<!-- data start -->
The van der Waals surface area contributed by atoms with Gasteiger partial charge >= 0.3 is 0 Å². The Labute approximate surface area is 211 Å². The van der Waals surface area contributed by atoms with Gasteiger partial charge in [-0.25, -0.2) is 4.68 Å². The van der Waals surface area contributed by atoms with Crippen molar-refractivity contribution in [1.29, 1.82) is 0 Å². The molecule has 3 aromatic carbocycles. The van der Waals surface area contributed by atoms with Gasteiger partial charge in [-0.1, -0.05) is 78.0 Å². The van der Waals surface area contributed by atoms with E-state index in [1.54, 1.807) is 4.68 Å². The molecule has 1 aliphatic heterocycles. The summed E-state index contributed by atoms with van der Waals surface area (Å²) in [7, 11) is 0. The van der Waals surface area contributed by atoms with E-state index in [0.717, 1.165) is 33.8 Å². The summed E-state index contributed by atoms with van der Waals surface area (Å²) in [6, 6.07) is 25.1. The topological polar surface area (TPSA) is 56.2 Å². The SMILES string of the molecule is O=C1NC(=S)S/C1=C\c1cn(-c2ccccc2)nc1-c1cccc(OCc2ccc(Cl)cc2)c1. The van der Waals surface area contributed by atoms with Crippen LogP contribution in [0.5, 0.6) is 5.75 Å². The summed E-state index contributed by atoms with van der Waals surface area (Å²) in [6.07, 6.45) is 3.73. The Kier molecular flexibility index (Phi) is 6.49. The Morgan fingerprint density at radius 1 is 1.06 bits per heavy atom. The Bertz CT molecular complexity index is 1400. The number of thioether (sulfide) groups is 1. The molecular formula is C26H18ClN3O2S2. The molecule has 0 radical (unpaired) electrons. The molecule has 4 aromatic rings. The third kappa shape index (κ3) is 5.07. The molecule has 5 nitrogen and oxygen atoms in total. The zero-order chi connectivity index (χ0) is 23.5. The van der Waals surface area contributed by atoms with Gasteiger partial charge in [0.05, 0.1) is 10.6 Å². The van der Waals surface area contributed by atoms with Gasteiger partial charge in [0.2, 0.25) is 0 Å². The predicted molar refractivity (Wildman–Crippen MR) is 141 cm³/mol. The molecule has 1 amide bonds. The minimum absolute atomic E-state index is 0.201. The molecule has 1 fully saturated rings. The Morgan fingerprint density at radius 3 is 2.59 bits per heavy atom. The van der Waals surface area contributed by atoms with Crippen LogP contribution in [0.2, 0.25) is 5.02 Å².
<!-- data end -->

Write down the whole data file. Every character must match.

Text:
The van der Waals surface area contributed by atoms with Gasteiger partial charge >= 0.3 is 0 Å². The Labute approximate surface area is 211 Å². The van der Waals surface area contributed by atoms with Gasteiger partial charge in [-0.25, -0.2) is 4.68 Å². The van der Waals surface area contributed by atoms with Crippen molar-refractivity contribution in [1.29, 1.82) is 0 Å². The molecule has 3 aromatic carbocycles. The van der Waals surface area contributed by atoms with Gasteiger partial charge in [-0.1, -0.05) is 78.0 Å². The van der Waals surface area contributed by atoms with E-state index in [1.54, 1.807) is 4.68 Å². The molecule has 1 aliphatic heterocycles. The summed E-state index contributed by atoms with van der Waals surface area (Å²) in [7, 11) is 0. The van der Waals surface area contributed by atoms with E-state index in [0.717, 1.165) is 33.8 Å². The summed E-state index contributed by atoms with van der Waals surface area (Å²) in [6, 6.07) is 25.1. The topological polar surface area (TPSA) is 56.2 Å². The SMILES string of the molecule is O=C1NC(=S)S/C1=C\c1cn(-c2ccccc2)nc1-c1cccc(OCc2ccc(Cl)cc2)c1. The van der Waals surface area contributed by atoms with Crippen LogP contribution in [0.5, 0.6) is 5.75 Å². The summed E-state index contributed by atoms with van der Waals surface area (Å²) in [6.07, 6.45) is 3.73. The Kier molecular flexibility index (Phi) is 6.49. The Morgan fingerprint density at radius 1 is 1.06 bits per heavy atom. The Bertz CT molecular complexity index is 1400. The number of thioether (sulfide) groups is 1. The molecular formula is C26H18ClN3O2S2. The molecule has 0 radical (unpaired) electrons. The molecule has 4 aromatic rings. The third kappa shape index (κ3) is 5.07. The molecule has 5 nitrogen and oxygen atoms in total. The zero-order chi connectivity index (χ0) is 23.5. The van der Waals surface area contributed by atoms with Gasteiger partial charge in [0.05, 0.1) is 10.6 Å². The van der Waals surface area contributed by atoms with Gasteiger partial charge in [0.2, 0.25) is 0 Å². The predicted molar refractivity (Wildman–Crippen MR) is 141 cm³/mol. The molecule has 1 amide bonds. The minimum absolute atomic E-state index is 0.201. The molecule has 1 fully saturated rings. The Morgan fingerprint density at radius 3 is 2.59 bits per heavy atom. The van der Waals surface area contributed by atoms with Crippen LogP contribution in [0.2, 0.25) is 5.02 Å².